The UN Security Council has backed a no-fly zone over Libya and “all necessary measures” short of an invasion “to protect civilians and civilian-populated areas”.In New York, the 15-member body voted 10-0 in favour, with five abstentions.Libyan leader Col Muammar Gaddafi’s forces have recently retaken several towns seized by rebels in an uprising.Rebel forces reacted with joy in their Benghazi stronghold but a government spokesman condemned UN “aggression”.Loyalist forces are bearing down on Benghazi, home to a million people.Following the vote US President Barack Obama called the French and British leaders to discuss the next move. They said Libya must comply immediately with the resolution.It is not thought that the US would be involved in the first strikes, but the British and French are likely to get logistical backup from Arab allies. There were reports military action could come soon.US officials said an attack on Col Gaddafi’s air force could begin by Sunday.The UK, France and Lebanon proposed Security Council Resolution 1973, with US support.Russia and China – which often oppose the use of force against a sovereign country as they believe it sets a dangerous precedent – abstained rather than using their power of veto as permanent members.French Foreign Minister Alain Juppe, introducing the resolution, said: “In Libya, for a number of weeks the people’s will has been shot down… by Colonel Gaddafi who is attacking his own people.”We cannot let these warmongers do this, we cannot abandon civilians.”He added: “We should not arrive too late.”The US ambassador to the UN, Susan Rice, said: “This resolution should send a strong message to Colonel Gaddafi and his regime that the violence must stop, the killing must stop and the people of Libya must be protected and have the opportunity to express themselves freely.”British ambassador to the UN, Sir Mark Lyall Grant, said: “The international community has come together in deploring the actions of the Gaddafi regime and demanding that the regime end this violence against the Libyan people.”He said the UK was “ready to shoulder our responsibility”.But Germany, which abstained, will not be contributing to the military effort. Foreign Minister Guido Westerwelle said his government sees “considerable dangers and risks” in military action against Col Gaddafi.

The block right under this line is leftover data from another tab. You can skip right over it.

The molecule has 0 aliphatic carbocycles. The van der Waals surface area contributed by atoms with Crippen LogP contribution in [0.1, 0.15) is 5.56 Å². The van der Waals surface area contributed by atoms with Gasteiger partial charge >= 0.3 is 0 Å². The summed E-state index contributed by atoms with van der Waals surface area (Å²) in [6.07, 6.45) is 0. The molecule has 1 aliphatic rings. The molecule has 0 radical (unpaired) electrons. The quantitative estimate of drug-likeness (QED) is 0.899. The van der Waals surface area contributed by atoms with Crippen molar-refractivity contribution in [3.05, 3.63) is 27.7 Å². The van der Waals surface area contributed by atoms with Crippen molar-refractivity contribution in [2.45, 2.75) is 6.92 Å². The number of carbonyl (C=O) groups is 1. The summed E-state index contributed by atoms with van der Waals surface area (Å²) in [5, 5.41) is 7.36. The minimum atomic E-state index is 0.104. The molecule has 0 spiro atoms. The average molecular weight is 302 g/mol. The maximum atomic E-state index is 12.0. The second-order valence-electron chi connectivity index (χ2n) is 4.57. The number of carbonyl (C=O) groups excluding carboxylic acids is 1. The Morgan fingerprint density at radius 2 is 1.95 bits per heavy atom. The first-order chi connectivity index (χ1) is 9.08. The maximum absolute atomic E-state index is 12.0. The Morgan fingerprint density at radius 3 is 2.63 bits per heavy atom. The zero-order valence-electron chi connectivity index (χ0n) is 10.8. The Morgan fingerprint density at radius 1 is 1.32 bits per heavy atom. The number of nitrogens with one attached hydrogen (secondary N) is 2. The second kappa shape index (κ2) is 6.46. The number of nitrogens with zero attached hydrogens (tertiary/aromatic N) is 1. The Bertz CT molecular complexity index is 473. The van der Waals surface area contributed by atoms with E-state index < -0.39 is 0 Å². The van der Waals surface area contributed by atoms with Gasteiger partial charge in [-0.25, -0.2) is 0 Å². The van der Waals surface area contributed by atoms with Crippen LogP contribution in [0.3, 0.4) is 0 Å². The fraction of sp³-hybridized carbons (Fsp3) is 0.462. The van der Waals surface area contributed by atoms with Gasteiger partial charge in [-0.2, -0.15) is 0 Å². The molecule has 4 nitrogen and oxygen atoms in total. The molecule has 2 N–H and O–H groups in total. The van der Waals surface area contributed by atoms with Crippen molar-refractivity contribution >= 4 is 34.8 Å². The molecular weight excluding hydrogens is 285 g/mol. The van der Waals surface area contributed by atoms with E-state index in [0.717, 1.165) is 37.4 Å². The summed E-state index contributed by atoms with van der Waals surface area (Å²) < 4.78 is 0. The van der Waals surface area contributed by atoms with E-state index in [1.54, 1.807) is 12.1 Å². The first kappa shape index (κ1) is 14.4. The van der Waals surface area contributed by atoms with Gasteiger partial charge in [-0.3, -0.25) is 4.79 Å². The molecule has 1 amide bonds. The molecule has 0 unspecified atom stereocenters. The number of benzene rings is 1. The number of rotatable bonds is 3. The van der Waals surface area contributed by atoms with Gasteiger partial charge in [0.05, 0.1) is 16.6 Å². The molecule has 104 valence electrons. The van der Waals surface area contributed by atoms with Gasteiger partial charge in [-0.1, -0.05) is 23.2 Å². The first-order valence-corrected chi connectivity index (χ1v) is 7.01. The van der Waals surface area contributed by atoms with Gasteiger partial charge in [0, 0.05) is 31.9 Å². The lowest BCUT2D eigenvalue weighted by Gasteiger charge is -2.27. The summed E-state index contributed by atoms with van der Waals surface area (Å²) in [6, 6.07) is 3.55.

Chinese foreign ministry spokeswoman Jiang Yu said Beijing had “serious reservations” about the resolution but did not veto it “in view of the concerns and stance of the Arab countries and African Union and the special circumstances that currently apply in Libya”.There was a joyful response to the vote among rebels in Benghazi. Locals cheered, fired guns in the air and let off fireworks to celebrate the imminent no-fly zone.But Libya’s Deputy Foreign Minister Khaled Kaaim said the vote amounted to “a call for Libyans to kill each other”, according to Agence France-Presse news agency.”This resolution shows an aggressive attitude on the part of the international community, which threatens the unity of Libya and its stability,” he is reported to have said.Shortly before the vote, Col Gaddafi told Portuguese television: “If the world is crazy, we will be crazy too.”Earlier on Thursday, addressing the people of Benghazi, Col Gaddafi said his troops were coming “tonight” and there would be “no mercy”.He told rebels to go home, adding that “whoever lays down his weapons” would be pardoned.Rebel leaders replied by saying their forces would stand firm and not be deterred by Col Gaddafi’s threats.Shortly before the UN vote on Thursday, anti-aircraft fire and explosions were heard in Benghazi – BBC